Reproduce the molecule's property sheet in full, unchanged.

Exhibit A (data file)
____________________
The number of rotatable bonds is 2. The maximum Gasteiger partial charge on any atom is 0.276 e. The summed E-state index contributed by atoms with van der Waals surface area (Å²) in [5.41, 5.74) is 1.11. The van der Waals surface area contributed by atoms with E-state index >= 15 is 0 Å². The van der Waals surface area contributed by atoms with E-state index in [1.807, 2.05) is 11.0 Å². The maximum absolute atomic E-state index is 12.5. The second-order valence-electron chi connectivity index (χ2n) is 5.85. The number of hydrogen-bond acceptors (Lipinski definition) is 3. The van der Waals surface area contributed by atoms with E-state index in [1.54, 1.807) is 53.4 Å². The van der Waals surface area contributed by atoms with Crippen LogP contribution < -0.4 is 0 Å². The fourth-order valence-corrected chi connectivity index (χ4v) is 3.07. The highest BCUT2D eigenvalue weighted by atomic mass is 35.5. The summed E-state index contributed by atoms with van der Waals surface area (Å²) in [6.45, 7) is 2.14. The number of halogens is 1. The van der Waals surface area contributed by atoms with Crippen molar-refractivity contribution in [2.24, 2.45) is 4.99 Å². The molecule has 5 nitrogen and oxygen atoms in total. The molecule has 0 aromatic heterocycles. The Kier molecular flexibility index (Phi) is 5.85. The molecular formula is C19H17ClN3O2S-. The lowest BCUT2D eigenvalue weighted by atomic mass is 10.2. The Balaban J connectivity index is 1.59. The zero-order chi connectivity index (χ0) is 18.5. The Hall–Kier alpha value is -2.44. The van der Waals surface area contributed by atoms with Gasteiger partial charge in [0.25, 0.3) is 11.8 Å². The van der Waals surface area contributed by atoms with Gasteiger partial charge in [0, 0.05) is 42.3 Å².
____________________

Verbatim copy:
The number of rotatable bonds is 2. The maximum Gasteiger partial charge on any atom is 0.276 e. The summed E-state index contributed by atoms with van der Waals surface area (Å²) in [5.41, 5.74) is 1.11. The van der Waals surface area contributed by atoms with E-state index >= 15 is 0 Å². The van der Waals surface area contributed by atoms with E-state index in [1.807, 2.05) is 11.0 Å². The maximum absolute atomic E-state index is 12.5. The second-order valence-electron chi connectivity index (χ2n) is 5.85. The number of hydrogen-bond acceptors (Lipinski definition) is 3. The van der Waals surface area contributed by atoms with E-state index in [1.54, 1.807) is 53.4 Å². The van der Waals surface area contributed by atoms with Crippen LogP contribution < -0.4 is 0 Å². The fourth-order valence-corrected chi connectivity index (χ4v) is 3.07. The highest BCUT2D eigenvalue weighted by atomic mass is 35.5. The summed E-state index contributed by atoms with van der Waals surface area (Å²) in [6.45, 7) is 2.14. The number of halogens is 1. The van der Waals surface area contributed by atoms with Crippen molar-refractivity contribution in [2.24, 2.45) is 4.99 Å². The molecule has 5 nitrogen and oxygen atoms in total. The molecule has 0 aromatic heterocycles. The Kier molecular flexibility index (Phi) is 5.85. The molecular formula is C19H17ClN3O2S-. The lowest BCUT2D eigenvalue weighted by atomic mass is 10.2. The Balaban J connectivity index is 1.59. The zero-order chi connectivity index (χ0) is 18.5. The Hall–Kier alpha value is -2.44. The van der Waals surface area contributed by atoms with Gasteiger partial charge in [0.25, 0.3) is 11.8 Å². The van der Waals surface area contributed by atoms with Gasteiger partial charge in [0, 0.05) is 42.3 Å².